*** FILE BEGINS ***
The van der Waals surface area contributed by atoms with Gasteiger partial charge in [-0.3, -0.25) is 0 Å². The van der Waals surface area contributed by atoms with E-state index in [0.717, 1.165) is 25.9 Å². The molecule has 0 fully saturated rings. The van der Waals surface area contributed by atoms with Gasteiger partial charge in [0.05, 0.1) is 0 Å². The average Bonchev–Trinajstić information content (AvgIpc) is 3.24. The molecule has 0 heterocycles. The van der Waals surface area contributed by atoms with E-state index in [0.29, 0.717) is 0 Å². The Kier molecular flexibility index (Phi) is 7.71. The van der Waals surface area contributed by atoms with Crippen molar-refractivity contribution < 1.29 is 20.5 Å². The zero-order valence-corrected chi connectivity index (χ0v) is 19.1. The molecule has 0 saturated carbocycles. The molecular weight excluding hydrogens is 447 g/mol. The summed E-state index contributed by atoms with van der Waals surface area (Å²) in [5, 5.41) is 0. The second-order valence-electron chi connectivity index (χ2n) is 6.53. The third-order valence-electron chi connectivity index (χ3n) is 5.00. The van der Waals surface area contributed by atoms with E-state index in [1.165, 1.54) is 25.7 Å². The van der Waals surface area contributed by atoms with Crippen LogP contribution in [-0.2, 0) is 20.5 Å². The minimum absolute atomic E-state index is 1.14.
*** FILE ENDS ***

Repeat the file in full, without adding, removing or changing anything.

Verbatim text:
The van der Waals surface area contributed by atoms with Gasteiger partial charge in [-0.3, -0.25) is 0 Å². The van der Waals surface area contributed by atoms with E-state index in [0.717, 1.165) is 25.9 Å². The molecule has 0 fully saturated rings. The van der Waals surface area contributed by atoms with Gasteiger partial charge in [0.05, 0.1) is 0 Å². The average Bonchev–Trinajstić information content (AvgIpc) is 3.24. The molecule has 0 heterocycles. The van der Waals surface area contributed by atoms with E-state index in [0.29, 0.717) is 0 Å². The Kier molecular flexibility index (Phi) is 7.71. The van der Waals surface area contributed by atoms with Crippen molar-refractivity contribution < 1.29 is 20.5 Å². The zero-order valence-corrected chi connectivity index (χ0v) is 19.1. The molecule has 0 saturated carbocycles. The molecular weight excluding hydrogens is 447 g/mol. The summed E-state index contributed by atoms with van der Waals surface area (Å²) in [5, 5.41) is 0. The second-order valence-electron chi connectivity index (χ2n) is 6.53. The third-order valence-electron chi connectivity index (χ3n) is 5.00. The van der Waals surface area contributed by atoms with E-state index in [1.165, 1.54) is 25.7 Å². The van der Waals surface area contributed by atoms with Crippen LogP contribution in [-0.2, 0) is 20.5 Å². The minimum absolute atomic E-state index is 1.14.